Adventure Map – Rogers Pass
In our digital age with GPS enabled phones and Google Earth, one might ask who needs a traditional folding map? Well, when it comes to remote, mountainous places a hardcopy map still trumps electronics for those who know how to read them. Modern technology can be awesome, but a map is a multi-purpose planning, navigation and entertainment tool that should be considered required equipment when visiting new areas. The Rogers Pass Adventure Map (winter version) offers a 1:50,000 scale overview of some of the most outrageous roadside attraction skiing in North America. Officially, the map covers the bulk of Glacier National Park, too. It’s ideally suited to plotting day trips and multi-day adventures from the classic trailheads along the Trans-Canada highway through Rogers Pass.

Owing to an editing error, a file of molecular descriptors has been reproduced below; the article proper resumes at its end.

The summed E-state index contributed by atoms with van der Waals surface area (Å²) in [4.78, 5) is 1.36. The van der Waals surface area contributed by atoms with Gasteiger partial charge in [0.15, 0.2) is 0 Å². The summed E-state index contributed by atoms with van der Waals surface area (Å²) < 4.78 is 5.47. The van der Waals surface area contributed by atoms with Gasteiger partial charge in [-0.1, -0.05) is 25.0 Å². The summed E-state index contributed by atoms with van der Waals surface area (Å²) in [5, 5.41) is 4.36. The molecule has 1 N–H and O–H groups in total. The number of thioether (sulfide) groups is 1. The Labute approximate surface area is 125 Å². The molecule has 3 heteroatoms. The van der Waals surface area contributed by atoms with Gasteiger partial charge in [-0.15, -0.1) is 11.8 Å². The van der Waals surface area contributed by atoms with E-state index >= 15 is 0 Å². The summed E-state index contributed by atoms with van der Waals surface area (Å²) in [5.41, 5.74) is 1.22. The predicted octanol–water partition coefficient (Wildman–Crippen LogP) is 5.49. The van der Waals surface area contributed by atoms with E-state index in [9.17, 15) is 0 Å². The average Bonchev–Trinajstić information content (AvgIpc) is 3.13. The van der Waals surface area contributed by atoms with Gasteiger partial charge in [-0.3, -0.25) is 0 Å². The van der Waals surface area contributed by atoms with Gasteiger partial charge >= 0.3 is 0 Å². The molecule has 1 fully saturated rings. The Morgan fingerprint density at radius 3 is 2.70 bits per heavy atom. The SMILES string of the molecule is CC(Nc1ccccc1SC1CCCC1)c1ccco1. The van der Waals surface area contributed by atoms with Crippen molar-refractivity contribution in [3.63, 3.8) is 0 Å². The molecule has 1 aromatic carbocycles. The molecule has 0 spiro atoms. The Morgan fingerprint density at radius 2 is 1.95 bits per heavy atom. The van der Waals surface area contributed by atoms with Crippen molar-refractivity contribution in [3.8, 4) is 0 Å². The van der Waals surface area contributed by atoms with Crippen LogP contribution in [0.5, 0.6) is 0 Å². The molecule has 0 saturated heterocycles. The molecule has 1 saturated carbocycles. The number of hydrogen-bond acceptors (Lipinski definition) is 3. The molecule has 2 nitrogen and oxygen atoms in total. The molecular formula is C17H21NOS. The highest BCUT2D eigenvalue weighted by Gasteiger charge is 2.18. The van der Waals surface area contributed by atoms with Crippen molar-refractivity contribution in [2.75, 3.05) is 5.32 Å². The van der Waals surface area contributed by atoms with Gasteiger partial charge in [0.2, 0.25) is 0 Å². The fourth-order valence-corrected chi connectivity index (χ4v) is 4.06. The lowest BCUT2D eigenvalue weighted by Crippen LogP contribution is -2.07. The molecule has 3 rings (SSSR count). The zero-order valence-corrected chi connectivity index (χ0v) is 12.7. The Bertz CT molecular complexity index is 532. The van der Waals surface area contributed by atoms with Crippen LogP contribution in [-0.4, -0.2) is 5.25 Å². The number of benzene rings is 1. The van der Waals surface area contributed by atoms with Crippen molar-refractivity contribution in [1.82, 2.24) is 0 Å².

The map does not layout actual tours, but it does label all 20 of the Winter Permit System Areas
set up by Parks Canada to help manage backcountry access. It also highlights designated parking
sites and labels and names 46 commonly recognized winter ski routes or touring destinations. All of this information is essential for visiting backcountry skiers headed to the pass, as it can be used to cross reference locations of the latest condition reports found at Rogers Pass Center and to help to understand which areas are open for ski touring (some zones are restricted during periods of avalanche control work and high hazard).
Designed for field use, the map is made from waterproof and tear-resistant material that will stand up
to many a stormy ski tour and backpack abuse. The backside of the map offers a variety of history and basic facts about Rogers Pass as well as avalanche safety information and basic beta on some of the most popular winter route areas. It’s a nice companion to trip planning and in-the-field reconnoitering. Chrismar Mapping, $15 www.chrismar.com